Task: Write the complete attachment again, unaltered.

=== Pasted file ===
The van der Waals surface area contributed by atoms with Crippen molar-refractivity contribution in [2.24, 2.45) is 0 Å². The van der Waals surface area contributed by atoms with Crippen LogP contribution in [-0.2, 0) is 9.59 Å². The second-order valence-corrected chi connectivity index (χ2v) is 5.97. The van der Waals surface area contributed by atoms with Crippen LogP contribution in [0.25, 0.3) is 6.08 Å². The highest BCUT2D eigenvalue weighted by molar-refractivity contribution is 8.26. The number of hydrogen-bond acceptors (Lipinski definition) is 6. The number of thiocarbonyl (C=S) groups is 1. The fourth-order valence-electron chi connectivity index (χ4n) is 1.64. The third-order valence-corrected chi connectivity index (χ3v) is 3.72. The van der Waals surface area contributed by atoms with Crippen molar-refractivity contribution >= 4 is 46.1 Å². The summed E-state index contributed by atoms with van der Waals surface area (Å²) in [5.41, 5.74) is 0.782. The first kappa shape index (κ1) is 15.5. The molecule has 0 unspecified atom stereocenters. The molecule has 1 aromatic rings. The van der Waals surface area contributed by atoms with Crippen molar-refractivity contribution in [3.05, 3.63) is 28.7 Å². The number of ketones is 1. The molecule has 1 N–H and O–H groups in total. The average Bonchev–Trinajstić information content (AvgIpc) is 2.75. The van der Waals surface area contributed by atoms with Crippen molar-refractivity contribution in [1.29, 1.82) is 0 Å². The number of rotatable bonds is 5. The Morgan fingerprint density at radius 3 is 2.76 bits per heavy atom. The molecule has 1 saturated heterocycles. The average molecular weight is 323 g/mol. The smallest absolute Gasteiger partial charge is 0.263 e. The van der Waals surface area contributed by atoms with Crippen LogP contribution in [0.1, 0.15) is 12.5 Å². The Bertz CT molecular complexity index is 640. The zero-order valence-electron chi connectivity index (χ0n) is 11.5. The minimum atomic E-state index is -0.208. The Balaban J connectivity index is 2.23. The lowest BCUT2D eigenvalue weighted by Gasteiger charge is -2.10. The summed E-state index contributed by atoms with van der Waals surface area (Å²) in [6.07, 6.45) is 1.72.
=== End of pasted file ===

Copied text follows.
The van der Waals surface area contributed by atoms with Crippen molar-refractivity contribution in [2.24, 2.45) is 0 Å². The van der Waals surface area contributed by atoms with Crippen LogP contribution in [-0.2, 0) is 9.59 Å². The second-order valence-corrected chi connectivity index (χ2v) is 5.97. The van der Waals surface area contributed by atoms with Crippen LogP contribution in [0.25, 0.3) is 6.08 Å². The highest BCUT2D eigenvalue weighted by molar-refractivity contribution is 8.26. The number of hydrogen-bond acceptors (Lipinski definition) is 6. The number of thiocarbonyl (C=S) groups is 1. The fourth-order valence-electron chi connectivity index (χ4n) is 1.64. The third-order valence-corrected chi connectivity index (χ3v) is 3.72. The van der Waals surface area contributed by atoms with Crippen molar-refractivity contribution >= 4 is 46.1 Å². The summed E-state index contributed by atoms with van der Waals surface area (Å²) in [5.41, 5.74) is 0.782. The first kappa shape index (κ1) is 15.5. The molecule has 0 unspecified atom stereocenters. The molecule has 1 aromatic rings. The van der Waals surface area contributed by atoms with Crippen molar-refractivity contribution in [3.05, 3.63) is 28.7 Å². The number of ketones is 1. The molecule has 1 N–H and O–H groups in total. The average Bonchev–Trinajstić information content (AvgIpc) is 2.75. The van der Waals surface area contributed by atoms with Crippen molar-refractivity contribution in [1.29, 1.82) is 0 Å². The number of rotatable bonds is 5. The Morgan fingerprint density at radius 3 is 2.76 bits per heavy atom. The molecule has 1 saturated heterocycles. The average molecular weight is 323 g/mol. The smallest absolute Gasteiger partial charge is 0.263 e. The van der Waals surface area contributed by atoms with Crippen LogP contribution in [0.1, 0.15) is 12.5 Å². The Bertz CT molecular complexity index is 640. The zero-order valence-electron chi connectivity index (χ0n) is 11.5. The minimum atomic E-state index is -0.208. The Balaban J connectivity index is 2.23. The lowest BCUT2D eigenvalue weighted by Gasteiger charge is -2.10. The summed E-state index contributed by atoms with van der Waals surface area (Å²) in [6.07, 6.45) is 1.72.